Oxygenated fuel induced cosolvent effects on the dissolution of polynuclear aromatic hydrocarbons from contaminated soil

Colin S ChenJoseph J Delfino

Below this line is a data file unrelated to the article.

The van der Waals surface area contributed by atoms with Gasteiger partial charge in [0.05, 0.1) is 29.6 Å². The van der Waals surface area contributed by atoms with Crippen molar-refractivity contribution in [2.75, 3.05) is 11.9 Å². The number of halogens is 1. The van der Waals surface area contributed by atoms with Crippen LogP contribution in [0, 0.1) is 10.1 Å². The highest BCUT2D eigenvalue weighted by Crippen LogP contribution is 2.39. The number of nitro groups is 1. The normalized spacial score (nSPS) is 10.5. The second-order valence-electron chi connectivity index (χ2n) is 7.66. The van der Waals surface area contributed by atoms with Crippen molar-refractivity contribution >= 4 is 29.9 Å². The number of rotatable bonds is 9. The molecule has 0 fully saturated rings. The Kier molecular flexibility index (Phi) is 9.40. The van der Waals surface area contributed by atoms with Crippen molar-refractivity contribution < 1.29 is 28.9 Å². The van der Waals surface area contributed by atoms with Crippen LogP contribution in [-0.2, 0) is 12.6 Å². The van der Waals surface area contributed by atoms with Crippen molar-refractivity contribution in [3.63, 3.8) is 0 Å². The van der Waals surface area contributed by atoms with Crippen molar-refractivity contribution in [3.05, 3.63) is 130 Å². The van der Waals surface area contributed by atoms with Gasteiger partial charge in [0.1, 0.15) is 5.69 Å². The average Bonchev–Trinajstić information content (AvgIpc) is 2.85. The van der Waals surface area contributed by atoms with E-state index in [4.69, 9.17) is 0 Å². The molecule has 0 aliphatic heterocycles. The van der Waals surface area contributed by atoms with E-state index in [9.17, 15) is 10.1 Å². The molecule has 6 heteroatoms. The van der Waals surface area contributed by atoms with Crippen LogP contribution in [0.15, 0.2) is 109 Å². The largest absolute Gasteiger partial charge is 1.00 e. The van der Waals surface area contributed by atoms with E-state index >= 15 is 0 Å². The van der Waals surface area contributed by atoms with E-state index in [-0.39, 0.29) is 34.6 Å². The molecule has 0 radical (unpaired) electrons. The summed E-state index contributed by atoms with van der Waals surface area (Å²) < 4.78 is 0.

The cosolvent-induced dissolution of polynuclear aromatic hydrocarbons (PAHs) from contaminated soil caused by oxygenated fuel spills was studied. Oxygenated fuel induces a solvent flushing effect on the contaminated soil due to the high content of oxygenated compounds (i.e., methanol, ethanol, and methyl tert butyl ether (MTBE)). The miscible displacement techniques were applied to evaluate the increased potential for secondary contamination in an impacted site. Significant solubility enhancement of the 18 PAHs monitored during fuel spill simulation and cosolvent flushing is clearly evident when compared to normal water dissolution. The breakthrough concentration profile for each PAH constituent was integrated over the cumulative effluent volume (i.e., the zeroth moment) to determine the total PAH mass removed during the experiment. The removal efficiency of PAHs ranges from 46.6% to 99.9% in three oxygenated fuels (i.e., M85, E85, and oxygenated gasoline) during the fuel spill. Several factors including hydrophobicity of compounds, nonequilibrium dissolution due to nonuniform coal tar distribution, and heterogeneous media properties affect the oxygenated compound-induced dissolution process. This study provides a basis to pre...Continue Reading


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